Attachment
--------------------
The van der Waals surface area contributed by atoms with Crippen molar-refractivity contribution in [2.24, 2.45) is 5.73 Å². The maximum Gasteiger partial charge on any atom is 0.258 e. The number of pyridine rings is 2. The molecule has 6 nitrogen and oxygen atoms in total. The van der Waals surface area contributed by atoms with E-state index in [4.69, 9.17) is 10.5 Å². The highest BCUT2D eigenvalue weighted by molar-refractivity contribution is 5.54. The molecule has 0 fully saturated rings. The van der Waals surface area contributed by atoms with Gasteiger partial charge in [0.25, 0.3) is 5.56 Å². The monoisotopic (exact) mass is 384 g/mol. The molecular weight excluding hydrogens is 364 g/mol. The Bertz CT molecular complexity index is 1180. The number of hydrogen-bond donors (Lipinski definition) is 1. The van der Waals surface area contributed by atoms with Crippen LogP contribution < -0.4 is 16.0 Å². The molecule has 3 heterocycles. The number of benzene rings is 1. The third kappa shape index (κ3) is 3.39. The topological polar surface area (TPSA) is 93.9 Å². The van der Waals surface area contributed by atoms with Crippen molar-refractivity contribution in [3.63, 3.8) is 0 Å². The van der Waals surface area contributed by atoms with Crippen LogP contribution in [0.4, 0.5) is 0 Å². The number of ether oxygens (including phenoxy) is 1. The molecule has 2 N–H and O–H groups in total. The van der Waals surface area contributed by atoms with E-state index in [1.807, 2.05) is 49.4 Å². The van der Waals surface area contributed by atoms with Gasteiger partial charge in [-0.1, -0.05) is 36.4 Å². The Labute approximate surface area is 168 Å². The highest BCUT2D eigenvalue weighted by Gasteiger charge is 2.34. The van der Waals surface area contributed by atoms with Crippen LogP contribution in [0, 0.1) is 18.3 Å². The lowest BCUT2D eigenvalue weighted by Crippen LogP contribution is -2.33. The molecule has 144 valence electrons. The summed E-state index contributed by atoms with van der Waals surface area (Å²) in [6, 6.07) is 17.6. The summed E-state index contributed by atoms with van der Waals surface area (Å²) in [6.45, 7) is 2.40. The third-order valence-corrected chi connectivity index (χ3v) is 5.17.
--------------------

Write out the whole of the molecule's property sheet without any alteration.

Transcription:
The van der Waals surface area contributed by atoms with Crippen molar-refractivity contribution in [2.24, 2.45) is 5.73 Å². The maximum Gasteiger partial charge on any atom is 0.258 e. The number of pyridine rings is 2. The molecule has 6 nitrogen and oxygen atoms in total. The van der Waals surface area contributed by atoms with E-state index in [4.69, 9.17) is 10.5 Å². The highest BCUT2D eigenvalue weighted by molar-refractivity contribution is 5.54. The molecule has 0 fully saturated rings. The van der Waals surface area contributed by atoms with Gasteiger partial charge in [0.25, 0.3) is 5.56 Å². The monoisotopic (exact) mass is 384 g/mol. The molecular weight excluding hydrogens is 364 g/mol. The Bertz CT molecular complexity index is 1180. The number of hydrogen-bond donors (Lipinski definition) is 1. The van der Waals surface area contributed by atoms with Crippen LogP contribution < -0.4 is 16.0 Å². The molecule has 3 heterocycles. The number of benzene rings is 1. The third kappa shape index (κ3) is 3.39. The topological polar surface area (TPSA) is 93.9 Å². The van der Waals surface area contributed by atoms with Crippen molar-refractivity contribution in [3.63, 3.8) is 0 Å². The van der Waals surface area contributed by atoms with Crippen LogP contribution in [0.4, 0.5) is 0 Å². The number of ether oxygens (including phenoxy) is 1. The molecule has 2 N–H and O–H groups in total. The van der Waals surface area contributed by atoms with E-state index in [1.807, 2.05) is 49.4 Å². The van der Waals surface area contributed by atoms with Gasteiger partial charge in [-0.1, -0.05) is 36.4 Å². The Labute approximate surface area is 168 Å². The highest BCUT2D eigenvalue weighted by Gasteiger charge is 2.34. The van der Waals surface area contributed by atoms with Crippen LogP contribution in [0, 0.1) is 18.3 Å². The lowest BCUT2D eigenvalue weighted by Crippen LogP contribution is -2.33. The molecule has 144 valence electrons. The summed E-state index contributed by atoms with van der Waals surface area (Å²) in [6, 6.07) is 17.6. The summed E-state index contributed by atoms with van der Waals surface area (Å²) in [6.45, 7) is 2.40. The third-order valence-corrected chi connectivity index (χ3v) is 5.17.